Bulimia is an eating disorder characterized by episodes of secretive excessive eating (bingeing) followed by inappropriate methods of weight control, such as self-induced vomiting (purging), abuse of laxatives and diuretics, or excessive exercise. Purging and nonpurging are the two types of bulimia. There are five basic criteria in the diagnosis of bulimia.
Melissa Conrad Stöppler, MD, is a U.S. board-certified Anatomic Pathologist with subspecialty training in the fields of Experimental and Molecular Pathology. Dr. Stöppler's educational background includes a BA with Highest Distinction from the University of Virginia and an MD from the University of North Carolina. She completed residency training in Anatomic Pathology at Georgetown University followed by subspecialty fellowship training in molecular diagnostics and experimental pathology.
Dr. Shiel received a Bachelor of Science degree with honors from the University of Notre Dame. There he was involved in research in radiation biology and received the Huisking Scholarship. After graduating from St. Louis University School of Medicine, he completed his Internal Medicine residency and Rheumatology fellowship at the University of California, Irvine. He is board-certified in Internal Medicine and Rheumatology.
Bulimia, also called bulimia nervosa, is an eating disorder. Bulimia is characterized by episodes of secretive
excessive eating (bingeing) followed by inappropriate methods of weight control,
such as self-induced vomiting (purging), abuse of laxatives and diuretics, or
excessive exercise. Like anorexia, bulimia is a psychological disorder. It is
another condition that goes beyond out-of-control dieting. The cycle of overeating and
purging can quickly become an obsession similar to an addiction to drugs or
other substances. The disorder generally occurs after a variety of unsuccessful
attempts at dieting.
Bulimia is estimated to affect between 3% of all women in the U.S. at some
point in their lifetime. About 6% of teen girls and 5% of college-aged females
are believed to suffer from bulimia. These numbers are somewhat lower than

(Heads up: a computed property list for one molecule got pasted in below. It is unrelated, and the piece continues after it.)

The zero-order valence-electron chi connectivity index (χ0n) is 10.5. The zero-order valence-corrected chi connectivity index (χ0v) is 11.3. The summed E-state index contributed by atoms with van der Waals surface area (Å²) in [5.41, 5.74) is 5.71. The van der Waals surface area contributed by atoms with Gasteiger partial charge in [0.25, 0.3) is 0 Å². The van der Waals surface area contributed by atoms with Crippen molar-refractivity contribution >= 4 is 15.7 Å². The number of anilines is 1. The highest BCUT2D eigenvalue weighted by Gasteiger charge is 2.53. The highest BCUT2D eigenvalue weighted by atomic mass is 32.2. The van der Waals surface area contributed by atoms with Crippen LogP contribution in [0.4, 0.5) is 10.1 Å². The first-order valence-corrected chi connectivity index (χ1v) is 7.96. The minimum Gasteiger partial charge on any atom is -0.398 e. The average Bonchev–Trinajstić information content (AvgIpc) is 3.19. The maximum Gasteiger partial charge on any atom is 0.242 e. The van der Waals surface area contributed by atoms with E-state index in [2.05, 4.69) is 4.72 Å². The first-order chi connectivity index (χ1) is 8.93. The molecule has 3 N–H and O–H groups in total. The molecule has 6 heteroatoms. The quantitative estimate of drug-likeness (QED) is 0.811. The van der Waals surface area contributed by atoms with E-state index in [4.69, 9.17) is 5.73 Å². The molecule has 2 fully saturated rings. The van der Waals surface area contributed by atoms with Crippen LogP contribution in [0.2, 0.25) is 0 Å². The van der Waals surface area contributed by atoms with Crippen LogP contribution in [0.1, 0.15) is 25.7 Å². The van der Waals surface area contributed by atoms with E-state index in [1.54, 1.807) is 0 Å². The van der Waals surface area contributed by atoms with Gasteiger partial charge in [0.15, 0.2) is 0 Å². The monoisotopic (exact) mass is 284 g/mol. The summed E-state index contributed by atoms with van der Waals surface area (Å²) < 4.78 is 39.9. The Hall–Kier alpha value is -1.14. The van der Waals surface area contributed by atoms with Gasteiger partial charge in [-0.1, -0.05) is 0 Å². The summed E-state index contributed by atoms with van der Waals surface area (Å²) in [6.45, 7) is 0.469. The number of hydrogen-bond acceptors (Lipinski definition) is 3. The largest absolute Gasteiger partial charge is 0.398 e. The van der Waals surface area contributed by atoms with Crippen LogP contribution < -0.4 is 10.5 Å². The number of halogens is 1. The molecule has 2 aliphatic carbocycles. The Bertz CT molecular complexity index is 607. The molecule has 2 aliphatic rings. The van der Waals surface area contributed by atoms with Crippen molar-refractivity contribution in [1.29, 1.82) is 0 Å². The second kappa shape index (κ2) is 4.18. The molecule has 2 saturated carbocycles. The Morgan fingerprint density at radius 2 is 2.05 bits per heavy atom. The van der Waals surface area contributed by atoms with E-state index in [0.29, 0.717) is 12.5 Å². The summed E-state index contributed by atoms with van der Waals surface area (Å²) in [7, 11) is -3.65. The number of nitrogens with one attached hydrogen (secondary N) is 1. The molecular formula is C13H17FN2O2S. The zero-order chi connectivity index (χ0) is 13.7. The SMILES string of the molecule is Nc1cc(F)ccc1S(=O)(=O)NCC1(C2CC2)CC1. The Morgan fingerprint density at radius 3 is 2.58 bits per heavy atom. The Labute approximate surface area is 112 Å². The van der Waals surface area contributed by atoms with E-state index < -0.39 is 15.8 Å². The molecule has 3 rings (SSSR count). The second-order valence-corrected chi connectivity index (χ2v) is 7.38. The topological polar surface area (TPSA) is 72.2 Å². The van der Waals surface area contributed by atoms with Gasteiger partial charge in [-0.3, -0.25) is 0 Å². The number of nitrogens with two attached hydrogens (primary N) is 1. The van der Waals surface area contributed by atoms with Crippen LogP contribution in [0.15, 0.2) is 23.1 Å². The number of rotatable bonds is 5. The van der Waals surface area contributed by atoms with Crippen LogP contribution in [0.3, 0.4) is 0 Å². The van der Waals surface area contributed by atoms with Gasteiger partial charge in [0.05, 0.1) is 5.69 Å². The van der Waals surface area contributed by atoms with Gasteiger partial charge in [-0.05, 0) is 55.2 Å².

earlier estimates of the prevalence of bulimia
due to the precise criteria now established for the diagnosis (see below).
Approximately 10% of identified bulimic patients are men. Bulimics are also
susceptible to other compulsions, affective disorders, or addictions. Twenty to 40% of women with bulimia also have a history of problems related to drug or alcohol use, suggesting that many affected women may have difficulties with control of behavioral impulses.
anorexics, bulimics experience significant weight fluctuations, but their weight
loss is usually not as severe or obvious as anorexics. The long-term prognosis
for bulimics is slightly better than for anorexics, and the recovery rate is
felt to be higher. However, many bulimics continue to retain slightly abnormal
eating and dieting behaviors even after the recovery period.
The secrecy of bulimia stems from the shame that
bulimics often attach to the disorder. Binge eating is not triggered by intense
hunger. It is a response to depression, stress, or other feelings related to body weight, shape, or food.
Binge eating often brings on a feeling of calm or happiness (euphoria), but the
self-loathing because of the overeating soon replaces the short-lived euphoria.
Often, the individual will feel an impairment or loss of
control during the binge eating and the purging becomes a way of regaining
control. Not all bulimics engage in self-induced vomiting or the misuse of
laxatives, diuretics, or enemas during the current episode. Some may fast for
days following a binge episode. Others may resort to excessive exercise as a
method to regain their control and rid their body of the possible weight gained
during the binge. Excessive exercise is that which interferes with normal daily
activities or when it occurs at inappropriate times or in inappropriate
settings, or when it continues despite illness or injury.
Drunkorexia, Manorexia, Diabulimia: New Eating Disorders?
Medical Author: Melissa Conrad Stöppler, MD
Medical Editor: William C. Shiel Jr., MD, FACP, FACR
In recent weeks, I have read media reports that mentioned both "drunkorexia"
and "manorexia." I have fielded questions about "diabulimia" from coworkers and
friends. From the sound of these terms, it appears that there are a lot of new
and recently discovered eating disorders. I certainly did not hear the word drunkorexia in medical school.
Actually, these new terms (which, by the way, are not official or standard
medical terms) simply refer to subcategories of the well-known eating disorders
anorexia nervosa and bulimia nervosa, both of which affect up to 1% of women and
a lower percentage of men at some point in their lives.
Diabulimia is a form of eating disorder that affects people taking insulinto
treat diabetes. It refers to the practice of minimizing insulin dosages by
patients with type 1 diabetes mellitus in an attempt to control body weight.
Since insulin encourages fat storage, the manipulation of insulin dose is an
attempt to reduce weight gain. The term does not refer to a recognized medical
condition but to a practice recognized by diabetes experts. Diabulimia is most
common in young girls and women with type 1 diabetes.